November 23, 2016 by Greg Meckbach, Associate Editor
The rise of class action lawsuits alleging privacy breaches is raising the question of whether a corporation can be held vicariously liable when employees cause privacy violations to plaintiffs who do not actually prove they were harmed, a lawyer warned insurance professionals Wednesday.
Patrick Hawkins, a lawyer with Borden Ladner Gervais LLP, was the keynote speaker at the Property Casualty Underwriters Club November luncheon.
He noted there is a “growth industry” in class action lawsuits alleging privacy breaches.
“We think there are roughly 33 data privacy breach class actions that have been commenced in Canada,” Hawkins told attendees at the event in Toronto.
He referred to several lawsuits, including the Court of Appeal for Ontario ruling released in 2012 in Jones v. Tsige.
Sandra Jones and Winnie Tsige were employees of the Bank of Montreal. Jones was also a BMO customer. Court records indicate that Tsige – who was in a relationship with Jones’ former husband – accessed and reviewed Jones’ bank records on 174 occasions in 2006 through 2009.
The Ontario Superior Court of Justice dismissed Jones’ lawsuit in 2011 but that decision was overturned on appeal. The Bank of Montreal was not a party to the case.
“The Court of Appeal created this new tort and said, ‘Okay this is a circumstance where information being so readily available electronically, that never used to be available before, we need a way to vindicate rights of people and to prevent people from doing this,'” Hawkins said at the PCUC luncheon Nov. 23. “So they created this new tort called intrusion upon seclusion, which is a new claim.”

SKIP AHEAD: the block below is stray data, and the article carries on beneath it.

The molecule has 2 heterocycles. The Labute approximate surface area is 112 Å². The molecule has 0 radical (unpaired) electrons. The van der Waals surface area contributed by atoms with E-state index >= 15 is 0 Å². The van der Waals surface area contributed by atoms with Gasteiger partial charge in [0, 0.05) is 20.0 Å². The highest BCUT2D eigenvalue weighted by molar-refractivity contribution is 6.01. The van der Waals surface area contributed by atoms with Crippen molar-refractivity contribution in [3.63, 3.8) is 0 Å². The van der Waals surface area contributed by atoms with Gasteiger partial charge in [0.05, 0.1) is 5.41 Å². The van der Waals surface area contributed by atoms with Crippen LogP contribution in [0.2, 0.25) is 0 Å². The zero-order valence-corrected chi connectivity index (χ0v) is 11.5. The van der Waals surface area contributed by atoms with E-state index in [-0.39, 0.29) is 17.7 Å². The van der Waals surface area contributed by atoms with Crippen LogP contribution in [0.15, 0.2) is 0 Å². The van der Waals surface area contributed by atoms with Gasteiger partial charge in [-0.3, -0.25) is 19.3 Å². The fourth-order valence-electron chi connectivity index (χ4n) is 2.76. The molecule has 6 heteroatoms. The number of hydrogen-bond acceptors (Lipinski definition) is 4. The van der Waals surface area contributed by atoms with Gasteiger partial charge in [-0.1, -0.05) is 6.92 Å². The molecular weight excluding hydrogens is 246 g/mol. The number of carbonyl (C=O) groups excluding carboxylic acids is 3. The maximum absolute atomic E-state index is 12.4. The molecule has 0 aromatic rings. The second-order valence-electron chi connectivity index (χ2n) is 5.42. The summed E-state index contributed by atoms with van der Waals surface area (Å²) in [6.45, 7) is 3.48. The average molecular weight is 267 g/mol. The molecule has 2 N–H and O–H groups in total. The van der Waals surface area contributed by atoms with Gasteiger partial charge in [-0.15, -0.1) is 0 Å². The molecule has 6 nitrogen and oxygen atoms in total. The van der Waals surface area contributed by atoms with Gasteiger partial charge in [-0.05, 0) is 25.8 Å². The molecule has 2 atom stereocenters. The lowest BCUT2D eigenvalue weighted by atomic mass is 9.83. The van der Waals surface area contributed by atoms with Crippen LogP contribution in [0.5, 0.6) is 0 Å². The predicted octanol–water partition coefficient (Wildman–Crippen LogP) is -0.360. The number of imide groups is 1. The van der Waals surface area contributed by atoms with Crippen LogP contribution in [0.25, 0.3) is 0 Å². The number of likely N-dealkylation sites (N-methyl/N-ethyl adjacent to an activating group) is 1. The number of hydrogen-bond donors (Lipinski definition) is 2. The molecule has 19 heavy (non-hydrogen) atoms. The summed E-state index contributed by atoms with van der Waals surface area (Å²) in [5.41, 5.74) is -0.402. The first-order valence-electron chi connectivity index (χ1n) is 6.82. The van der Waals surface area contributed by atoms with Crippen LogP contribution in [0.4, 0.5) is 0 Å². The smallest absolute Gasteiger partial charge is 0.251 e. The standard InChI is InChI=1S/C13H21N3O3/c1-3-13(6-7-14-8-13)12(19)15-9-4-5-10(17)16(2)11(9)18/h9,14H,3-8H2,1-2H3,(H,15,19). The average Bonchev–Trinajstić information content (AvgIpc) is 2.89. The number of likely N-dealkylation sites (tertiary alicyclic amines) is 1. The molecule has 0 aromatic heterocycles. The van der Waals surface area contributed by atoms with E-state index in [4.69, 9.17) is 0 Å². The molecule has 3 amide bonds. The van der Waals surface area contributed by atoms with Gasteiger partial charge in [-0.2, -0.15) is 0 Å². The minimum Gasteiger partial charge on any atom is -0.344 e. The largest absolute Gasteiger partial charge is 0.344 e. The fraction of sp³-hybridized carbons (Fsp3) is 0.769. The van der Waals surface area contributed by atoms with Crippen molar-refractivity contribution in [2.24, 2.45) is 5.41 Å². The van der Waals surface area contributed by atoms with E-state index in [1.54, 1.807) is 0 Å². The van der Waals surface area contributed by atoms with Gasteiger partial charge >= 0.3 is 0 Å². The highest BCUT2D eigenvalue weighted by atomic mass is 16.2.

The Court of Appeal for Ontario, in Jones v. Tsige, “said some things about damages that really gives rise to and spawns class actions,” Hawkins added. “Unlike traditional tort law or traditional civil law and civil damages, proof of harm to a recognized economic interest is not required. So you are not required to prove that somebody has actually suffered damage. Just because you are a little bit annoyed and somebody has looked at your private records, that can be a circumstance where we award damages.”
In class-action lawsuits where an employer is named as a defendant, there is a question of whether or not damages can be awarded against the firm if no harm is proven, Hawkins suggested.
“I think that is a really important thing that is going to have to be sorted out a in class action context in privacy breach,” where the corporation has compensated people who were actually harmed, he suggested.
“Do the rest of the people who are just a little bit ticked off, or a little bit annoyed or a little bit worried, do they actually recover from the corporation?” he asked. “And then, what’s it worth? Plaintiff’s lawyers are really pushing that it’s a no-harm tort and then a little bit of annoyance is worth something. From the defence side, we are pushing that a little bit of annoyance is worth nothing.”